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Gen. Colin Powell calls for universal health care in the U.S.

Puget Sound Business Journal, 12/13/13

Colin Powell, former U.S. secretary of state, gave the keynote speech at the Prostate Cancer Survivors Celebration Breakfast on Thursday in Seattle.
Colin Powell, former U.S. secretary of state, gave the keynote speech at the Prostate Cancer Survivors Celebration Breakfast on Thursday in Seattle. Photo by: Andrew Harrer

Staff Writer- Puget Sound Business Journal

Former Secretary of State and longtime Republican Colin Powell is calling for a universal health care solution in the U.S.

“We are a wealthy enough country with the capacity to make sure that every one of our fellow citizens has access to quality health care,” he said Thursday at a Seattle fundraiser for prostate cancer. “(Let’s show) the rest of the world what our democratic system is all about and how we take care of all of our citizens."

The retired four-star general, a prostate cancer survivor, spoke at the Prostate Cancer Survivors Celebration Breakfast, organized by UW Medicine and the Fred Hutchinson Cancer Research Center.

Powell took the opportunity to share some of his own experiences and to publicly call for a health care solution similar to those in Canada, Japan and other countries that have a universal, single-payer system.

In the case of his own cancer diagnosis, he recovered, thanks to what he described as universal health care offered through the U.S. military.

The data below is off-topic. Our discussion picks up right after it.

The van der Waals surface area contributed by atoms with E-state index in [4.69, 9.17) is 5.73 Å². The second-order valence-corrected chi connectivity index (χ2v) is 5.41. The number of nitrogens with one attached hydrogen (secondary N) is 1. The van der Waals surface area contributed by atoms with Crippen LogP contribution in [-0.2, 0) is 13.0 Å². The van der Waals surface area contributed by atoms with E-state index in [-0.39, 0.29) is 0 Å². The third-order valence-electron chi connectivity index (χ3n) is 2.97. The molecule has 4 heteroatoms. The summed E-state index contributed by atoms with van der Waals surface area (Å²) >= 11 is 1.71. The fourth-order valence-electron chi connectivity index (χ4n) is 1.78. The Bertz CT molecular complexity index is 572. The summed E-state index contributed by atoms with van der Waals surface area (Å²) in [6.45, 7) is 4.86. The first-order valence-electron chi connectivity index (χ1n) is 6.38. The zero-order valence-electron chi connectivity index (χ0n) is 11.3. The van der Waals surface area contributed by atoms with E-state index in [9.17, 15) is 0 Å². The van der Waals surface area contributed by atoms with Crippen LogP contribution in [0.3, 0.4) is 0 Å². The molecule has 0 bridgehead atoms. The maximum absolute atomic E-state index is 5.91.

“I am not an expert in health care, or Obamacare, or the Affordable Care Act, or however you choose to describe it, but I do know this: I have benefited from that kind of universal health care in my 55 years of public life,” Powell said. “And I don’t see why we can’t do what Europe is doing, what Canada is doing, what Korea is doing, what all these other places are doing.”

He also shared a story about his wife, Alma, who recently had a serious health scare with three aneurysms and a blockage in an artery.

Both he and his wife had swift, effective treatment and never had to fear whether they could afford the care they needed, he said.

Powell compared that to the experience of a woman named Anne who sells him firewood and does work around his yard.

“She and her family live out in the country somewhere, they have very limited means,” he said. “I buy wood from her every year. I’ve got about four years worth of wood out in the back yard. I can’t resist her, and she needs the money.”

About three weeks ago she came to his door, and when he told her he had no work for her, she asked him for help paying for a health crisis.

Even though she had insurance, it wouldn’t cover MRIs she needed before doctors would perform surgery to treat a growth in her brain. Powell gave the woman the money, and she’s receiving treatment now.

“After these two events, of Alma and Anne, I’ve been thinking, why is it like this?” Powell said. “Every country I’ve visited, every developed country, they have universal health care. They don’t understand why the United States of America, which uses more health care than just about anybody else, still (has) 40 million people not properly insured.”

“I think universal health care is one of the things we should really be focused on, and I hope that will happen,” Powell said. “Whether it’s Obamacare, or son of Obamacare, I don’t care. As long as we get it done.”

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